The specific treatment is a drug called aromasin. Aromasin blocks the action of an enzyme called aromatase. In turn, a reduction in the hormone estrogen is triggered, slowing tumor growth. Aromasin has been used to treat breast cancer with some success and is generally well tolerated.
Researchers used aromasin in laboratory mice with mesothelioma and found the drug slowed the growth of cancer cells. Combined with a chemotherapy drug, aromasin treatment significantly reduced the sizes of mesothelioma tumors in the lab animals.
Similarities in cells of both types of cancers could be responsible, explaining why the drug worked for breast cancer and mesothelioma.
Reducing Risk of Breast Cancer
You cannot necessarily prevent breast cancer, but you can manage controllable risk factors. Managing risk factors will lower your risk of developing breast cancer.
- Lower your intake of alcohol.
- Increase physical activity level.
- Stay at a healthy weight.
- Eat a healthy diet.
- If you have a baby, breastfeed your child if possible.
- Avoid or limit hormone therapy.
Both breast cancer and mesothelioma are terrible diagnoses to receive. Treatment is challenging and may cause more side effects than the cancer itself. Prognoses are difficult and may not offer much hope for patients. Research suggests these types of cancer may have similarities and means there is potential to develop better diagnostic techniques and treatments for patients struggling with these types of cancer.Get Your FREE Mesothelioma Packet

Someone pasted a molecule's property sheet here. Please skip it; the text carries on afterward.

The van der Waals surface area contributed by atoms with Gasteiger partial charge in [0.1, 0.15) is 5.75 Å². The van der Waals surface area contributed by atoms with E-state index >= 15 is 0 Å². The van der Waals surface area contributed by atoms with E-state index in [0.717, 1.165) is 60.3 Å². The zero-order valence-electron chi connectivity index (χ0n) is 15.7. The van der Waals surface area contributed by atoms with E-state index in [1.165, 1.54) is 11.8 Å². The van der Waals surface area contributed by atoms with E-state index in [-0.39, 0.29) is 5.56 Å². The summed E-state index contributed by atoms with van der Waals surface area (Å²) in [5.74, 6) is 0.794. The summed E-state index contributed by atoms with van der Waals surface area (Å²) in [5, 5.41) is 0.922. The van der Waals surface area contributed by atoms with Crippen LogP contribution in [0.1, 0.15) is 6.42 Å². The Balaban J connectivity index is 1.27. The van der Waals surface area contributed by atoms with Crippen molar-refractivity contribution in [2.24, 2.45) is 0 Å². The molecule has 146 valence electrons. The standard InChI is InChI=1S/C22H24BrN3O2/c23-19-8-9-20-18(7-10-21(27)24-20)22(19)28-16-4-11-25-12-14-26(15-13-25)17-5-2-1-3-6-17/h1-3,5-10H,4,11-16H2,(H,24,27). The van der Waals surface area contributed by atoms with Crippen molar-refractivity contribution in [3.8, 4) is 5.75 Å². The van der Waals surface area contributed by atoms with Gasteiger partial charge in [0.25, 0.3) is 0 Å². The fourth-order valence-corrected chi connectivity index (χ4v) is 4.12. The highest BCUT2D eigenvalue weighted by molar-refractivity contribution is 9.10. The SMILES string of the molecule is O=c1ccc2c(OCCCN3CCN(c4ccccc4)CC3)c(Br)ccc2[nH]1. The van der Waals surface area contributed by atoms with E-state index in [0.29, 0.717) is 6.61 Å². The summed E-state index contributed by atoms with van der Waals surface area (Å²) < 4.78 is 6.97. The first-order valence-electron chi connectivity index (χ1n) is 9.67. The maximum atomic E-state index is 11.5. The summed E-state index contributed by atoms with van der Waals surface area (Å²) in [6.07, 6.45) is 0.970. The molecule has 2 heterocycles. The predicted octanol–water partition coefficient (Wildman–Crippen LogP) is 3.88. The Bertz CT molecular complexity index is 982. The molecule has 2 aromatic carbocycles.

Page Written by Mary Ellen Ellis
Mary Ellen Ellis has been the head writer for Mesothelioma.net since 2016. With hundreds of mesothelioma and asbestos articles to her credit, she is one of the most experienced writers on these topics. Her degrees and background in science and education help her explain complicated medical topics for a wider audience. Mary Ellen takes pride in providing her readers with the critical information they need following a diagnosis of an asbestos-related illness.
Page Medically Reviewed and Edited by Anne Courtney, AOCNP, DNP
Anne Courtney has a Doctor of Nursing Practice degree and is an Advanced Oncology Certified Nurse Practitioner. She has years of oncology experience working with patients with malignant mesothelioma, as well as other types of cancer. Dr. Courtney currently works at University of Texas LIVESTRONG Cancer Institutes.